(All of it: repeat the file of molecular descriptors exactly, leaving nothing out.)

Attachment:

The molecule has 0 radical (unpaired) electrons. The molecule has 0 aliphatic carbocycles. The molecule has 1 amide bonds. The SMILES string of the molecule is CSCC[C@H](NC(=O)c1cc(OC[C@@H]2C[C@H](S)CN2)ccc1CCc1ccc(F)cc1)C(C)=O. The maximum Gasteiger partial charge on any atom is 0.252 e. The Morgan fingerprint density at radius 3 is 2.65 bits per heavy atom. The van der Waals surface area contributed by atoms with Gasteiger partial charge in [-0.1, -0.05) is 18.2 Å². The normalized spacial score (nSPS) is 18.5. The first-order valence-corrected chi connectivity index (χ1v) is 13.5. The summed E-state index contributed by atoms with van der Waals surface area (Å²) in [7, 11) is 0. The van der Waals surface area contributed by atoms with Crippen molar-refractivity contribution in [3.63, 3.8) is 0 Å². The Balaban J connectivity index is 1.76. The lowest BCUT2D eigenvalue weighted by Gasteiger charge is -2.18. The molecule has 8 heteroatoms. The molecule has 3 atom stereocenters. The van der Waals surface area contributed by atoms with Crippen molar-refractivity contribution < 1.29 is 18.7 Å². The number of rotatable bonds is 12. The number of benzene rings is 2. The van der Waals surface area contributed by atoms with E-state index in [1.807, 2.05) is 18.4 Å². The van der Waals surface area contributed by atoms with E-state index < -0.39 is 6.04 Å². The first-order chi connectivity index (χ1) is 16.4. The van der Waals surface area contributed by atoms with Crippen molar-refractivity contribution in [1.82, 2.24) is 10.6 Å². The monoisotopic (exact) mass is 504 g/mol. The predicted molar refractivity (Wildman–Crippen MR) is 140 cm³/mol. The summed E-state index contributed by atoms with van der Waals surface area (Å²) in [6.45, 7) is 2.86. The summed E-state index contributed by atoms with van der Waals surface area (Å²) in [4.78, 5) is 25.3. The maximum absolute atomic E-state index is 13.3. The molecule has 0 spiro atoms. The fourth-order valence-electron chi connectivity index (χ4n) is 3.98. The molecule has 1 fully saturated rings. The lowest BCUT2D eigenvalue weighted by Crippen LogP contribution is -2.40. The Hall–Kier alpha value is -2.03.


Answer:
The molecule has 0 radical (unpaired) electrons. The molecule has 0 aliphatic carbocycles. The molecule has 1 amide bonds. The SMILES string of the molecule is CSCC[C@H](NC(=O)c1cc(OC[C@@H]2C[C@H](S)CN2)ccc1CCc1ccc(F)cc1)C(C)=O. The maximum Gasteiger partial charge on any atom is 0.252 e. The Morgan fingerprint density at radius 3 is 2.65 bits per heavy atom. The van der Waals surface area contributed by atoms with Gasteiger partial charge in [-0.1, -0.05) is 18.2 Å². The normalized spacial score (nSPS) is 18.5. The first-order valence-corrected chi connectivity index (χ1v) is 13.5. The summed E-state index contributed by atoms with van der Waals surface area (Å²) in [7, 11) is 0. The van der Waals surface area contributed by atoms with Crippen molar-refractivity contribution in [3.63, 3.8) is 0 Å². The Balaban J connectivity index is 1.76. The lowest BCUT2D eigenvalue weighted by Gasteiger charge is -2.18. The molecule has 8 heteroatoms. The molecule has 3 atom stereocenters. The van der Waals surface area contributed by atoms with Crippen molar-refractivity contribution < 1.29 is 18.7 Å². The number of rotatable bonds is 12. The number of benzene rings is 2. The van der Waals surface area contributed by atoms with E-state index in [1.807, 2.05) is 18.4 Å². The van der Waals surface area contributed by atoms with E-state index < -0.39 is 6.04 Å². The first-order chi connectivity index (χ1) is 16.4. The van der Waals surface area contributed by atoms with Crippen molar-refractivity contribution in [1.82, 2.24) is 10.6 Å². The monoisotopic (exact) mass is 504 g/mol. The predicted molar refractivity (Wildman–Crippen MR) is 140 cm³/mol. The summed E-state index contributed by atoms with van der Waals surface area (Å²) in [6.45, 7) is 2.86. The summed E-state index contributed by atoms with van der Waals surface area (Å²) in [4.78, 5) is 25.3. The maximum absolute atomic E-state index is 13.3. The molecule has 0 spiro atoms. The fourth-order valence-electron chi connectivity index (χ4n) is 3.98. The molecule has 1 fully saturated rings. The lowest BCUT2D eigenvalue weighted by Crippen LogP contribution is -2.40. The Hall–Kier alpha value is -2.03.